Recently, I have been intrigued by the interest many evangelical Christians have expressed concerning the pursuit of true disicpleship — often apart from, or in contrast to, participation in the life of the church. It seems there is a movement these days that is increasingly critical of the local church in disciple-making. The general line of reasoning is that churches today, typically are absorbed with maintaining thier own existence rather than really being focused on making disciples.
Of course, foundational to this controversy is the assumption concerning the meaning of discipleship. Those who are critical of the local church in this matter think of discipleship only as a zealous commitment to particular forms of radical obedience to Christ, and of being on mission in a certain way, referencing Jesus’ Great Commission (Matthew 28:19, 20). More specifically, they believe true disciples are very intentional about personal evangelism, mentoring others in the Christian faith in one-on-one relationships, and in missional engagements of every kind. At the same time, there tends to be a sense of impatience with Christians who have a more wholistic understanding of the Christian faith and what it means to follow Christ.
This kind of disicpling emphasis seems somewhat narrow in its understanding of other aspects of theology including the meaning of grace, and the nature and importance of the church. The disicpleship emphasis, though commendable for its zeal and emphasis on particular forms of obedience to Christ, appears to draw more from the Gospel accounts rather than the entire New Testament or even larger biblical revelation. While the challenge of focused disciple-making is an important one, it may err in failing to take into consideration God’s larger intention for the Christian life and ministry.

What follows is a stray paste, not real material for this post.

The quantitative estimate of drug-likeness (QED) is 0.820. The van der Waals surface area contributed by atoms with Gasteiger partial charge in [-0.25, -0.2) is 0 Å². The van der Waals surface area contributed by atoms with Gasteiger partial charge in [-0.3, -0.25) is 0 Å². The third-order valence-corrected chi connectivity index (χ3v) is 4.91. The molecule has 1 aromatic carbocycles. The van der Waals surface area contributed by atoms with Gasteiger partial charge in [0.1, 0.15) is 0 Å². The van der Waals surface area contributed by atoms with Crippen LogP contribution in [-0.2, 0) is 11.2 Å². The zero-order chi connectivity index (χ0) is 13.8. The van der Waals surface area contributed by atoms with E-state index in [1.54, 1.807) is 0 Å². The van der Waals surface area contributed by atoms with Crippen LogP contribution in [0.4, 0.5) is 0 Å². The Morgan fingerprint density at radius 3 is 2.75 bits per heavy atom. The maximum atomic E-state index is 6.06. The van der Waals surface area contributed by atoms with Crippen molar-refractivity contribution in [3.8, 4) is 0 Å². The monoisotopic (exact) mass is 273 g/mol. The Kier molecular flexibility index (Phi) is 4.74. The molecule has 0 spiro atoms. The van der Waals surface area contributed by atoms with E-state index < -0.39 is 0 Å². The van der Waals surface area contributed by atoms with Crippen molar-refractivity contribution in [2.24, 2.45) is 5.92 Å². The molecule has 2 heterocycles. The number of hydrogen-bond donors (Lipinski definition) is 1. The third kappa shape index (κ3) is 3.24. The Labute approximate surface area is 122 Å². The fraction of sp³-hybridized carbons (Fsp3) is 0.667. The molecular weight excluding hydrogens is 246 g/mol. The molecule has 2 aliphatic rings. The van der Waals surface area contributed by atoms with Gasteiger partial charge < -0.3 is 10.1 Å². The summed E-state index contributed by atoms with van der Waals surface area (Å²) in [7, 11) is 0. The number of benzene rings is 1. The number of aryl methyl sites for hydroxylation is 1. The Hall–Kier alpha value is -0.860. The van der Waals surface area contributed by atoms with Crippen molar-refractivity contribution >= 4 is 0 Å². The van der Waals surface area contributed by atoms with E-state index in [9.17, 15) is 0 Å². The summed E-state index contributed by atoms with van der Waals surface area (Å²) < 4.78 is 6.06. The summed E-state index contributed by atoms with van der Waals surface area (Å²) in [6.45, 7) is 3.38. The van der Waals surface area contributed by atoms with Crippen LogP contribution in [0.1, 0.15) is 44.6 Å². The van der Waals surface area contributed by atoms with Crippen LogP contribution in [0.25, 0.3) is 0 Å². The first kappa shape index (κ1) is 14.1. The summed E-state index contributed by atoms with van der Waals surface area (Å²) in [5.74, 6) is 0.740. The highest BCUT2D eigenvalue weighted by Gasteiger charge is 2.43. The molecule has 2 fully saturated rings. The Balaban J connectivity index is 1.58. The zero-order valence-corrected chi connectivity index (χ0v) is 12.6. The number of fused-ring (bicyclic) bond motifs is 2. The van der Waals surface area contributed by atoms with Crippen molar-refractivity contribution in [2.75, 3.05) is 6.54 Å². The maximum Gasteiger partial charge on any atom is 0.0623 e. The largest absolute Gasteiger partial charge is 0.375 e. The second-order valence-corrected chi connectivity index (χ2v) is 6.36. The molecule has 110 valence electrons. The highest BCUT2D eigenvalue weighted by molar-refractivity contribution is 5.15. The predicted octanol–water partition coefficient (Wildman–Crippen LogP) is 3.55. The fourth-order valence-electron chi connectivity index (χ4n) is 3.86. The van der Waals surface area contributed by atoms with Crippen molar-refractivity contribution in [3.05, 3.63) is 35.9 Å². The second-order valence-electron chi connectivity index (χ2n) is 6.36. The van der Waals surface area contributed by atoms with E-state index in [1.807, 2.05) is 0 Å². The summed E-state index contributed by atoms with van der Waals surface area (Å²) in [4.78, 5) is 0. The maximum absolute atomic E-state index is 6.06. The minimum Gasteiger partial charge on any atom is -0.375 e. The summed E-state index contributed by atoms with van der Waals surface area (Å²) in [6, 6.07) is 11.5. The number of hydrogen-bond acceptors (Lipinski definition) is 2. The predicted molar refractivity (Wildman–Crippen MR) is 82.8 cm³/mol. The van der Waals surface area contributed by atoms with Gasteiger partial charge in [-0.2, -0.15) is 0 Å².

This difference in Christian experience and emphasis is not something new in the history of evangelical Christianity. In my early Christian experience I was greatly aided and enriched by the ministry of a discipling ministry known as the Navigators. In my late teens, various members of the Navigators were instrumental in helping me develop a deep love for daily worship through Scripture and prayer as well as the memorization of Scripture, and its specific application to life. The ministry taught me the importance of personal evangelism, and of my discipling responsiblity to others through one-on-one relationships as well as through group Bible study. In many ways, I grew quickly in my spiritual journey while being carried along in this kind of fellowship and atmosphere.
However, what soon became apparent, in my experience, was a subtle (and sometimes quite overt) criticism of the local church to which I belonged. The implication was that the local church wasn’t really doing much to carry out Jesus’ last command to go and make disciples. Sunday worship services were seen more as generic attempts to bring believers together to express worship in song, to present an offering for the work of the church, and to listen to a biblical message presented by the pastor. Engagement in the church, it was assumed, had little to do with the accountability that true discipleship entails.
In the end, through the counsel of the church’s pastor, as well as my godly parents, I withdrew from active involvemnet in the Navigators to pursue theological studies and ministry training at our denominational Bible College. I actually found the Bible College atmosphere and teaching very enriching for a wider understanding of what it meant to follow Christ and to serve His purposes — but all very much in the context of the local church. Through engagement with more focused discipling ministries while attending universty, such as Intervarsity Christian Fellowship and Campus Crusade for Christ (now Power to Change), I came to see important differences between the local church and such para-church, kingdom-building ministries. Futher studies in seminary, following my university studies, helped me see the larger and wider work that God accomplishes through local churches all over the world.